Locking databases is well outside of the scope of LINQ; the only locking aspects that are relevant would be the locking semantics a particular provider used to provide concurrency guarantees. You'll need to go to something lower level if you want explicit locks beyond the ones that would be automatically applied by the transaction processing.
To execute arbitrary SQL commands through Entity Framework, you can use the
ExecuteStoreCommand method on the database context, which just takes a SQL string to execute. If for some reason you're using the older LINQ2SQL provider, it has a similar
ExecuteCommand method for accomplishing the same goal.
There really isn't such a thing as a "database lock" (at least it database terminology), in the sense that the entire database can be quickly switched into an exclusive-access mode and back out. For Sybase (and MSSQL), someone with the proper rights can accomplish this by setting the "single user" option:
sp_dboption mydatabase, "single user", true
This is nowhere near as "simple" as just taking a lock: it means that only one person at a time will be allowed to connect to the database, so you need to make sure that you're connected at the time you set the option on, and that no one else is connected (they will be kicked off without warning), and that you set the option back off when you're done.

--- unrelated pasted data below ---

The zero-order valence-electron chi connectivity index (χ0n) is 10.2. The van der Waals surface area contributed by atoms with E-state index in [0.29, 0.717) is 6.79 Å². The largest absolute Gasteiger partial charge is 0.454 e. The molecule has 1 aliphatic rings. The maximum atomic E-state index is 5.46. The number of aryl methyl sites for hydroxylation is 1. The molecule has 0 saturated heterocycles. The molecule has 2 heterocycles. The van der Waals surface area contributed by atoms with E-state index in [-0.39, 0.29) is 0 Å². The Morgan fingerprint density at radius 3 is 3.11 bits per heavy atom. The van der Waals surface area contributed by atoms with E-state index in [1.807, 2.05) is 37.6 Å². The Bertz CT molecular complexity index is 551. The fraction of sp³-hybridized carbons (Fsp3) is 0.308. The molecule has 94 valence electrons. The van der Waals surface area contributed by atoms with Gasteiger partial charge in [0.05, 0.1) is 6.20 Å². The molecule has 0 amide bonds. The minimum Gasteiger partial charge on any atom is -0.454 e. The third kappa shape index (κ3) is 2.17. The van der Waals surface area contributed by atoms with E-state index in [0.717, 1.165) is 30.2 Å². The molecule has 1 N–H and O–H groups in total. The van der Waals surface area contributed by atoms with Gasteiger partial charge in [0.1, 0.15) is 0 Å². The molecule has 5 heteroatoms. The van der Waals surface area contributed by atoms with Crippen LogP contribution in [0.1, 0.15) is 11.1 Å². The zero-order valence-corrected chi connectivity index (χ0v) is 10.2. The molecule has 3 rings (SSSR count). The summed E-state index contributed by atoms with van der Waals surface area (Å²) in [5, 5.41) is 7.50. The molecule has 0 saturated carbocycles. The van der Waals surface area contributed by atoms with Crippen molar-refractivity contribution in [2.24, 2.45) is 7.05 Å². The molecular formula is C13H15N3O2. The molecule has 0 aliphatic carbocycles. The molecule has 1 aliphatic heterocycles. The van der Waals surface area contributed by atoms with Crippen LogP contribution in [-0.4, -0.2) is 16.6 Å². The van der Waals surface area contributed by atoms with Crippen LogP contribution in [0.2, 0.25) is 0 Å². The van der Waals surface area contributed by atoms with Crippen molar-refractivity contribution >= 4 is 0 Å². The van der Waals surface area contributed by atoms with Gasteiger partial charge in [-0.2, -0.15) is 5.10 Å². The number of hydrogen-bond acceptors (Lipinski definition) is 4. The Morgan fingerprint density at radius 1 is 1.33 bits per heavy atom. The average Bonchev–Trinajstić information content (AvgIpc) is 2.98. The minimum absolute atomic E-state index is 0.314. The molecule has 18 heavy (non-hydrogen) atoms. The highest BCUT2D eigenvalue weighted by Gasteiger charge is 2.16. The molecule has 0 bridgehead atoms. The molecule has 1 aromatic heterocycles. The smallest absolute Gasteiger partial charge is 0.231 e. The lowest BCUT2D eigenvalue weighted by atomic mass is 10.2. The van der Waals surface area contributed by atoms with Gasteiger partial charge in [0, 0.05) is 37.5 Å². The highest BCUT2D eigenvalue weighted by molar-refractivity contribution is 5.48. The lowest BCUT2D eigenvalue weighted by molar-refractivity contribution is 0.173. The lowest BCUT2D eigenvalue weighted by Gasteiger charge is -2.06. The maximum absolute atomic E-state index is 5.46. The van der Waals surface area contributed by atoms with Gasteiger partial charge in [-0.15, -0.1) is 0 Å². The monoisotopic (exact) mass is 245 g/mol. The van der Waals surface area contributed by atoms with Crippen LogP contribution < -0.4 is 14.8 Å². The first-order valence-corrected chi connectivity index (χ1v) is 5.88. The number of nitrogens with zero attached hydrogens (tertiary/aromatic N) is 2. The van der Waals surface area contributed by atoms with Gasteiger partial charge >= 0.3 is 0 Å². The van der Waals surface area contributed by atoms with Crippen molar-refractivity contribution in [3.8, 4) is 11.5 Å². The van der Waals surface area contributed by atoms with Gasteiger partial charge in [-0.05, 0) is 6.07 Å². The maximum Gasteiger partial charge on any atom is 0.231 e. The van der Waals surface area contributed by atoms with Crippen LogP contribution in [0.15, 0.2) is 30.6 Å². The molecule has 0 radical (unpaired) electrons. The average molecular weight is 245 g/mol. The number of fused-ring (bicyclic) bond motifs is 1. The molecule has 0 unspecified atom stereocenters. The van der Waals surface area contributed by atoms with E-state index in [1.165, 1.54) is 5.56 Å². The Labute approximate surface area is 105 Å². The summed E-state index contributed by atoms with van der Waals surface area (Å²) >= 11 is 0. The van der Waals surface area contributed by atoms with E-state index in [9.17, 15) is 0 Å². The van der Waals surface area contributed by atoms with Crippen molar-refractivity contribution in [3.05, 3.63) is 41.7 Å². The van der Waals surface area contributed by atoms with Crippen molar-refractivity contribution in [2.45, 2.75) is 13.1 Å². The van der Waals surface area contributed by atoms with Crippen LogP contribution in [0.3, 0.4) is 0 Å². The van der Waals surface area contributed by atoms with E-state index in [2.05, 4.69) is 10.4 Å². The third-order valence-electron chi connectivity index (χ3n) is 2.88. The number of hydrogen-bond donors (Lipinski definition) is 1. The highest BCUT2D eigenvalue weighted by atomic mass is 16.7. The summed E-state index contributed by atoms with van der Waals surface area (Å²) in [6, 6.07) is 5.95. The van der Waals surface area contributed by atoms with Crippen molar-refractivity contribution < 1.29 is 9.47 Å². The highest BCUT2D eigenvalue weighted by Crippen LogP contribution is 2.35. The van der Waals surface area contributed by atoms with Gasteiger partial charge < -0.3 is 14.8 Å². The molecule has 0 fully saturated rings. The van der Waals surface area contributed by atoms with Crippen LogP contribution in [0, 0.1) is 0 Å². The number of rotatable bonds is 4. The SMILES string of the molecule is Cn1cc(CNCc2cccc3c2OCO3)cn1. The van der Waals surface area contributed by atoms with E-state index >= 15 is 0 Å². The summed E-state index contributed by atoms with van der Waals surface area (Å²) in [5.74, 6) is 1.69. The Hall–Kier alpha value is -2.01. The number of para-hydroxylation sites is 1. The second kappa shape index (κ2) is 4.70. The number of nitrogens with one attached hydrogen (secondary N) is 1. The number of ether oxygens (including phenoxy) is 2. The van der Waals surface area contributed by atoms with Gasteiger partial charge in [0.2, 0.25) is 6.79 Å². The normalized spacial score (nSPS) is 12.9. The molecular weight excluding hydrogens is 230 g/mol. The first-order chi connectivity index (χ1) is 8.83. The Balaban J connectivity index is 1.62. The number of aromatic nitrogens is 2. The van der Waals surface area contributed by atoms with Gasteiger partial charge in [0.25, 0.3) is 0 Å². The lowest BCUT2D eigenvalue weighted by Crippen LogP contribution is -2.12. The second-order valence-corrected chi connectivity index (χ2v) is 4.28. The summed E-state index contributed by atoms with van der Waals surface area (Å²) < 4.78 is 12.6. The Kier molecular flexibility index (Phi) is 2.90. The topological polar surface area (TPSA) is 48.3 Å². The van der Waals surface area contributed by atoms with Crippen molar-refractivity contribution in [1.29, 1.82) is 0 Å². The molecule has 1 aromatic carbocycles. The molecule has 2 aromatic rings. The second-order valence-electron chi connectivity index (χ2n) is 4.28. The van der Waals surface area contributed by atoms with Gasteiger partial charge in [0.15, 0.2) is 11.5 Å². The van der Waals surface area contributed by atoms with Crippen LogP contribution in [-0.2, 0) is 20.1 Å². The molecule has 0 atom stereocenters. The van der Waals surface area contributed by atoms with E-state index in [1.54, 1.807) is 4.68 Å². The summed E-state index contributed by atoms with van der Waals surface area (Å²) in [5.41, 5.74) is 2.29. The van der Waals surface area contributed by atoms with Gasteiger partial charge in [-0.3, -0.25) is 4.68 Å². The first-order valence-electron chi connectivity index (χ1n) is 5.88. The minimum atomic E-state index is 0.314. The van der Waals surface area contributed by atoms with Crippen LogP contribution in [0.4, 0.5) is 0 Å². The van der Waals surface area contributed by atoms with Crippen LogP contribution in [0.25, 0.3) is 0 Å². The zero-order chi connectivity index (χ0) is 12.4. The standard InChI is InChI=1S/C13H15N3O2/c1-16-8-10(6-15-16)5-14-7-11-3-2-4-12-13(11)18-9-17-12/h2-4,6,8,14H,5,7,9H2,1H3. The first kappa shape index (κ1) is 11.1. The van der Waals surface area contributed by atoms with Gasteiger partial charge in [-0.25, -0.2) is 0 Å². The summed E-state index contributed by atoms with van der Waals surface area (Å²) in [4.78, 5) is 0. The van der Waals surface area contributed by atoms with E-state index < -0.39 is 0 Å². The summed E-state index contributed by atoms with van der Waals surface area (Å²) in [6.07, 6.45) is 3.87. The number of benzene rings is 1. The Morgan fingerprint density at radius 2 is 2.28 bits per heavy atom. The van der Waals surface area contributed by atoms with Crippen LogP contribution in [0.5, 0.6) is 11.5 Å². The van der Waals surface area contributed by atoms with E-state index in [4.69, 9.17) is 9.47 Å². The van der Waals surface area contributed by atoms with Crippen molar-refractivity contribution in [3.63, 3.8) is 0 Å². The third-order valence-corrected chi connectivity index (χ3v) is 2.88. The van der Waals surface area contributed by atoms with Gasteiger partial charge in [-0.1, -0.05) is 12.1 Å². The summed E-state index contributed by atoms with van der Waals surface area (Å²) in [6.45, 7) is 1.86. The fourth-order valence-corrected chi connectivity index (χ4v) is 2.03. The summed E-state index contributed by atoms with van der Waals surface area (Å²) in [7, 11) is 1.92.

In MySql, as far as I'm aware, there's no way to accomplish this short of changing everyone's permissions on the target database.
Locking individual tables is a bit easier, as most database servers have SQL-like syntax for doing so. In MySql you use the
LOCK TABLES command, with a
WRITE lock, though I strongly encourage you to read the linked page because MySql locking works (IMO) somewhat strangely. Sybase similarly has a
LOCK TABLE command, in this case called
You are expected to lock tables within the context of a transaction, so you'll probably want to wrap your code up in a
TransactionScope before you do any locking.